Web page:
Do Macs get viruses? Do Macs need antivirus software? The answer isn't as simple as it may seem. In this article, we look at the dangers faced by Mac users and the pros and cons of using Mac antivirus software.
We also explore how secure Macs are in comparison to Windows PCs. The Mac has historically been considered to be safe and secure for a number of reasons, but in recent years that has shifted considerably.
As the popularity of the Mac grows and viruses and malware become more advanced, the Mac has become more of a target than it has been in the past. A recent report by Malwarebytes has suggested that Mac malware grew by 270 percent in 2017. We have a complete list of all the Mac viruses, malware and security flaws that have hit the operating system here.
In previous years, Mac users were less vulnerable to malware because there were far more PCs and therefore PCs were a more lucrative target.
On the whole, Macs have remained pretty secure. This is partly thanks to the fact that the Mac operating system is Unix-based, and Unix offers a number of built-in security features.
In addition, Apple itself has included a number of security measures that make attacking a Mac particularly challenging. These include Gatekeeper, which blocks software that hasn’t been digitally approved by Apple from running on your Mac without your agreement.
What is the latest Mac virus?
The latest threat to Macs is OSX/MaMi. As of 17 January 2018, the latest Mac virus is OSX/MaMi. It is similar to a virus called DNSChanger that infected millions of computers in 2012. The issue was first noticed by a Malwarebytes forum user and reported by Hacker News.
The OSX/MaMi malware routes traffic through malicious servers where it can intercept sensitive information.
According to Former NSA hacker Patrick Wardle: "Attackers can perform a variety of nefarious actions such as man-in-the-middleing traffic." It can also take screenshots, generate mouse events, execute commands, and download and upload files, according to BGR.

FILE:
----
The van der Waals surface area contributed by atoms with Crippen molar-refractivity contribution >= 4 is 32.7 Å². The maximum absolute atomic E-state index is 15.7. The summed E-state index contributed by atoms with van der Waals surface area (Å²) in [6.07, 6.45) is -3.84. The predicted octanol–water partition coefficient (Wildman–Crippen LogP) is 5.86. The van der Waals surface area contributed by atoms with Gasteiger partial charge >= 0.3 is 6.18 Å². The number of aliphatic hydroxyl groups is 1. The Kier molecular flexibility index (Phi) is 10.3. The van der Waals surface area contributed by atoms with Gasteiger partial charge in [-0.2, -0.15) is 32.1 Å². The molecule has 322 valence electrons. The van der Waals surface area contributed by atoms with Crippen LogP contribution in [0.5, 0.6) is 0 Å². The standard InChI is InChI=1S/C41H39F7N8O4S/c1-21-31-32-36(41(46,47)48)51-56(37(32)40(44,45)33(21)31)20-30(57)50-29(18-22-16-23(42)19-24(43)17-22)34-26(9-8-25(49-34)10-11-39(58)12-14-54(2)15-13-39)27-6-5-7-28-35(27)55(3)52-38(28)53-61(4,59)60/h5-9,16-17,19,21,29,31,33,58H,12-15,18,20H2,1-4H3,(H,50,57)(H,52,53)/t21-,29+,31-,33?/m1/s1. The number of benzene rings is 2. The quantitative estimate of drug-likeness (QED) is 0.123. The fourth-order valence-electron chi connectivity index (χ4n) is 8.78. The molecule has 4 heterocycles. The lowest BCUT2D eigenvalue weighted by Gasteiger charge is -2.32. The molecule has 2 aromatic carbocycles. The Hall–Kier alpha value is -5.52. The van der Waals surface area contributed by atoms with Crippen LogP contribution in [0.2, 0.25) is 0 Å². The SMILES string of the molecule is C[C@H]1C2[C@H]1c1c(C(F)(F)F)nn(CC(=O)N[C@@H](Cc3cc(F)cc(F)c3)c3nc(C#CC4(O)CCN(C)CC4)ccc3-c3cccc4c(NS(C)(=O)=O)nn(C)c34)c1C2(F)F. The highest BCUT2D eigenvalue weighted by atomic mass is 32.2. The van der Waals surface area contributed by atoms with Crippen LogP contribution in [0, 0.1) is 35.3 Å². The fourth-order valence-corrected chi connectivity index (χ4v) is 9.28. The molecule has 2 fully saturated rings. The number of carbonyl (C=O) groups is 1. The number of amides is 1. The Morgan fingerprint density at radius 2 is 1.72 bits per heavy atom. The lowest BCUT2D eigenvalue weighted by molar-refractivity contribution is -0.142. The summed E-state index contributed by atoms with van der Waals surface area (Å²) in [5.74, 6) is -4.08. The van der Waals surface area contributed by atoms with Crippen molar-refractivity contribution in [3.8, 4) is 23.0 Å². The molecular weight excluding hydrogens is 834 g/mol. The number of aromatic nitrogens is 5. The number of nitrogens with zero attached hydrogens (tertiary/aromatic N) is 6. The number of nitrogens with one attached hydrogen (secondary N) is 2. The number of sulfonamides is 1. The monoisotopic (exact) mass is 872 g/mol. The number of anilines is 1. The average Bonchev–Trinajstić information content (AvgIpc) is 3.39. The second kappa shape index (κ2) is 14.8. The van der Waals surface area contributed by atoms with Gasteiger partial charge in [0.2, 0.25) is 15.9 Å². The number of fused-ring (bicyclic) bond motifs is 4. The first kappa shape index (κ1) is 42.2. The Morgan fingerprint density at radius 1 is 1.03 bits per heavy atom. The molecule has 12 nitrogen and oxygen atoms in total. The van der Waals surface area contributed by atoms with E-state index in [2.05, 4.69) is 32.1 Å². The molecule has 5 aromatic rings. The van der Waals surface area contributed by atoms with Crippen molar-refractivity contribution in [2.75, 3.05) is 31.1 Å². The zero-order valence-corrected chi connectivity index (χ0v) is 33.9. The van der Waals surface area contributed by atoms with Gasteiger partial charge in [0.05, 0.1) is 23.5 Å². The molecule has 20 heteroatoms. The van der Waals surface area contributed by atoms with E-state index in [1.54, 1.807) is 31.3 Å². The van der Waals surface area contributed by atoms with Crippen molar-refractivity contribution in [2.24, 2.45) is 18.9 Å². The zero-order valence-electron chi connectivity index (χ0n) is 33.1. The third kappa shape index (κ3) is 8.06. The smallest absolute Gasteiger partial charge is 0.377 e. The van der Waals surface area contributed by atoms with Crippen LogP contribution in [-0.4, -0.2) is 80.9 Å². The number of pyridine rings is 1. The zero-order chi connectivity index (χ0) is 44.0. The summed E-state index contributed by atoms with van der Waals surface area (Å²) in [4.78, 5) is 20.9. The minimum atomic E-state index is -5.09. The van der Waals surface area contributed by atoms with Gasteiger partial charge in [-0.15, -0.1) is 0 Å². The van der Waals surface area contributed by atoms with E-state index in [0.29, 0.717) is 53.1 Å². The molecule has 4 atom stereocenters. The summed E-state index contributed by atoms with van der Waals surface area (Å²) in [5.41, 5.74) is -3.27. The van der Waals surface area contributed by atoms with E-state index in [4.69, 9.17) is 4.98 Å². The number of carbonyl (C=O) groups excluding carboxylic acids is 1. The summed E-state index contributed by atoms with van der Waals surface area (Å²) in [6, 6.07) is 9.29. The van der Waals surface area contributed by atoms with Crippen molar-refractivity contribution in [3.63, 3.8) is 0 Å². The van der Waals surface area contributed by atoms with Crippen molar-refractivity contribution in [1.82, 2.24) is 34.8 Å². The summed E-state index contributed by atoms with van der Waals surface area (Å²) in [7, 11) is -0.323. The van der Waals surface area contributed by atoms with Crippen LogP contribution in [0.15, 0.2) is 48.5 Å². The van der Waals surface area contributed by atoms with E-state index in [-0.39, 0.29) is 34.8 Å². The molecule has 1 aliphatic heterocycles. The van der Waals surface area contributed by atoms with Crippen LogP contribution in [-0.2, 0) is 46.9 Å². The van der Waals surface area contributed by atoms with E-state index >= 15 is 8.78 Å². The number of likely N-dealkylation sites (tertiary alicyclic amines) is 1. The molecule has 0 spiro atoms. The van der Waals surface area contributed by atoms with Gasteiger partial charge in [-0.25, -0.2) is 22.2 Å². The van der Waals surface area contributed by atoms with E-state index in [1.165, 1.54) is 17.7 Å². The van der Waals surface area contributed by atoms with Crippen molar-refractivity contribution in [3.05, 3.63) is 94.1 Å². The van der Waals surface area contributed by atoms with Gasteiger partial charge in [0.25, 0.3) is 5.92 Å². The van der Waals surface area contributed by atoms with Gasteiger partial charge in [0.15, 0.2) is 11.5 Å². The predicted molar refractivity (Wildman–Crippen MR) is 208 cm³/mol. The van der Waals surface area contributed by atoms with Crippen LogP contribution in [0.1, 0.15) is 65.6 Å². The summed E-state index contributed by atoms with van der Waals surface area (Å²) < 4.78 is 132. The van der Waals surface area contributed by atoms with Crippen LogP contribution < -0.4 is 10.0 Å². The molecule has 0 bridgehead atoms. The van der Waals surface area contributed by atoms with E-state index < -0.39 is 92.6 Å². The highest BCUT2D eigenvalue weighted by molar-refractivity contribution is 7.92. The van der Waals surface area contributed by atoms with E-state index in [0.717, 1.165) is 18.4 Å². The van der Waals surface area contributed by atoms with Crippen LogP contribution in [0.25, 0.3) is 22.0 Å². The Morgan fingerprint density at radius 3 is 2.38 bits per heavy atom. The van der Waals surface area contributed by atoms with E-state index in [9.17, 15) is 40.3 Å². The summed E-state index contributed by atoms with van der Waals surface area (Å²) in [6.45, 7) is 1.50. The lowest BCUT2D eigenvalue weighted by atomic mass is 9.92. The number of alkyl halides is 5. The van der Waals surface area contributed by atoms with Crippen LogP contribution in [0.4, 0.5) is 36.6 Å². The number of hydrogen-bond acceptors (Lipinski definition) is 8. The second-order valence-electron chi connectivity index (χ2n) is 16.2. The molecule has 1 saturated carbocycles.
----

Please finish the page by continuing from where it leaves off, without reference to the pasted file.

If you are affected by OSX/MaMi the DNS settings on your Mac will include 220.127.116.11 and 18.104.22.168.
Apparently anti-virus programs can’t detect the program yet. But a firewall could block the traffic.
How Apple protects your Mac from malware
Apple goes to great lengths to protect you from malware by making it almost impossible for you to download it in the first place. The company has built anti-malware protection into macOS. For example, before you can open a file, your Mac will check it against a list of malware, and even if there is no reason for concern it will not allow you to open an application from a developer that it hasn’t already approved.
The Mac's malware scanning tool, Xprotect, works invisibly and automatically in the background and requires no user configuration. Apple has a list of malicious applications that it checks against when you open downloaded applications. Updates happen invisibly too. This is similar to having antivirus software from another software developer running on your Mac, with the bonus of being written into the operating system and therefore it doesn't hamper the speed of your Mac.
If you download and try to open files contaminated with malware, you may see an explicit warning that the files will "damage your computer", along with a reference to type of malware. You should delete the file immediately.
In addition, macOS blocks downloaded software that hasn't been digitally signed - a process in which Apple approves the developer. This leads to the familiar error message when you try to use or install unsigned software: "[this app] can't be opened because it is from an unidentified developer."
The system at work here is called Gatekeeper and can be controlled via the Security & Privacy section of System Preferences - in Security & Privacy select the General tab and choose from the options underneath Allow Applications Downloaded From. The options include App Store or App Store and Identified Developers.
There used to be an option to disable the feature by choosing 'Anywhere' but this option is no longer available. This doesn't mean you can't open apps that haven't been approved by Apple though - it just means that you will have to tweak some settings in order to do so. (Here's how to open an app from an unidentified developer).